News and Commentary – Another Semester of 70s Films: Chinatown

This week’s movie was Chinatown, and you might think that having written about this one previously – actually more than once – that we would be out of things to say about it. But you’d be wrong. On this occasion we’ll address the movie’s controversial ending (a conclusion writer Robert Towne objected to so strongly at the time that he was barred from the set), and argue that the film had to end the way that it did. As director Roman Polanski explained, “If Chinatown was to be special . . . Evelyn had to die.” Towne’s original conception was that the great land swindle engineered by Noah Cross (John Huston) would be consummated, but Cross himself would be killed by his daughter Evelyn (Faye Dunaway) as punishment for his more intimate sins—the idea being that America was a place where small crimes could be met with some measure of justice, while large crimes marched on unchecked. But Polanski was making a seventies film, and he thought it essential that Cross “get away clean, just like most bad guys really do.”  Anything else “would be completely empty.”

How do we know Polanski was right?  Well, for one thing, years later even Towne would come to see it that way, admitting that “in hindsight, I’ve come to the feeling that Roman was probably right about the ending.” And of course there is the essential seventies-ness of it all. As a revisionist noir, Chinatown strips its would-be hero, the intrepid and capable Jake Gittes (Jack Nicholson), of the mythic status of the private eye: a tough but decent guy who takes his lumps, sticks to the code, and makes the world a slightly better place setting a few things right. But Gittes doesn’t make things right—he makes things worse.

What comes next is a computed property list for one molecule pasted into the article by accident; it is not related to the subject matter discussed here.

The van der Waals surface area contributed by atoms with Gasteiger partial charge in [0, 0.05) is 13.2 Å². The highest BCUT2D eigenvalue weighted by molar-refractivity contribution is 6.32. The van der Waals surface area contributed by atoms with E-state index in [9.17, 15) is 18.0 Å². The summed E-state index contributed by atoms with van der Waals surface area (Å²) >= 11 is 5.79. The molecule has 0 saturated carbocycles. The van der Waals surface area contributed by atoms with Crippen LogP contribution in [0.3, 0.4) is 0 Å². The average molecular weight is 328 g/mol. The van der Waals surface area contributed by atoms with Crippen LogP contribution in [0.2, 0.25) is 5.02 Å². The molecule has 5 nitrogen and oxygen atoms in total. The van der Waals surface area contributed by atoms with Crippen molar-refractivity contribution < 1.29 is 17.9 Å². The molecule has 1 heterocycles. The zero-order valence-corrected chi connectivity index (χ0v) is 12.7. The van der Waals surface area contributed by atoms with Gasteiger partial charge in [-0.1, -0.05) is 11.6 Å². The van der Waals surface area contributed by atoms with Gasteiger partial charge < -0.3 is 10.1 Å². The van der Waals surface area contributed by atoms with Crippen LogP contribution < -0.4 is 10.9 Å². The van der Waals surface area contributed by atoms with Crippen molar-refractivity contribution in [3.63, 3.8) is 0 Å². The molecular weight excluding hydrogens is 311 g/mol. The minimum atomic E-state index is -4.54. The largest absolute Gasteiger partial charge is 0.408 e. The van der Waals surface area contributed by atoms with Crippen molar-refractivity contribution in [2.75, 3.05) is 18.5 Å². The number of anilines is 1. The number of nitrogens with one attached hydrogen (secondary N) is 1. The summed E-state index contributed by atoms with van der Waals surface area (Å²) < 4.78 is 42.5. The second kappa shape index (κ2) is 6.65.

That fate is sealed from the start, and everything that happens in the movie tells you that this must be so. Early in the action the ill-fated Hollis Mulwray insists he “won’t make the same mistake twice,” but that is exactly what Jake will do. As he reluctantly recalls in a rare moment of real intimacy, years previously in Chinatown he had tried “to keep someone from being hurt,” (a woman, of course), but he “ended up making sure she was hurt.” As he would again this time. Not that he wasn’t warned. When Cross admonishes him, “you may think you know what’s going on here, but believe me, you don’t,” Gittes retorts this was what his superiors said when he was a cop on the beat in Chinatown. But Cross has the last word in this exchange: “were they right?” They were. Jake didn’t understand what was going on—then and now. 

This raises a larger point. A movie is made in a certain way. To then change its ending – say, perhaps in response to a bad test screening – is an unspeakable betrayal against the integrity of the film. Movies are not expositions of some objective reality—they are exercises in radical subjectivity. The audience sees only small pieces of (an imagined) overall picture—and not just any pieces, but those bits that the filmmakers want to show, and in the manner and style that they chose to show them. Every shot, every cut, every take, everything, is a choice, and those choices, in retrospect, in any movie worth its salt, should add up. (Did you catch the bag of Stay Puft marshmallows on Dana’s counter early on in Ghostbusters?) Which means that even if you are surprised by a movie’s ending (and there’s nothing wrong with that), a second time around marks on a path to that finish, even if they are subtle, should be discernable.

And so Chinatown must end with Evelyn dead, and not just dead, but shot dead through her flawed eye, because Jake made the same mistake twice. And the next time you watch it, you can follow along with all the hints that the film drops along the way, not the least of which are the recurring images of dead and shattered eyes, as if to warn you of the inevitable.  

Busted Watch

The Busted Watch


Dead Fish

Dead Fish – Better with the Head On


Missing Lens

Sunglasses Missing a Lens



There’s a Flaw in the Green Part of Your Eye



Busted Taillight



A Fate Foreshadowed: Evelyn’s Head Hits the Car Horn



The Incriminating Bifocals


Black Eye

A Black Eye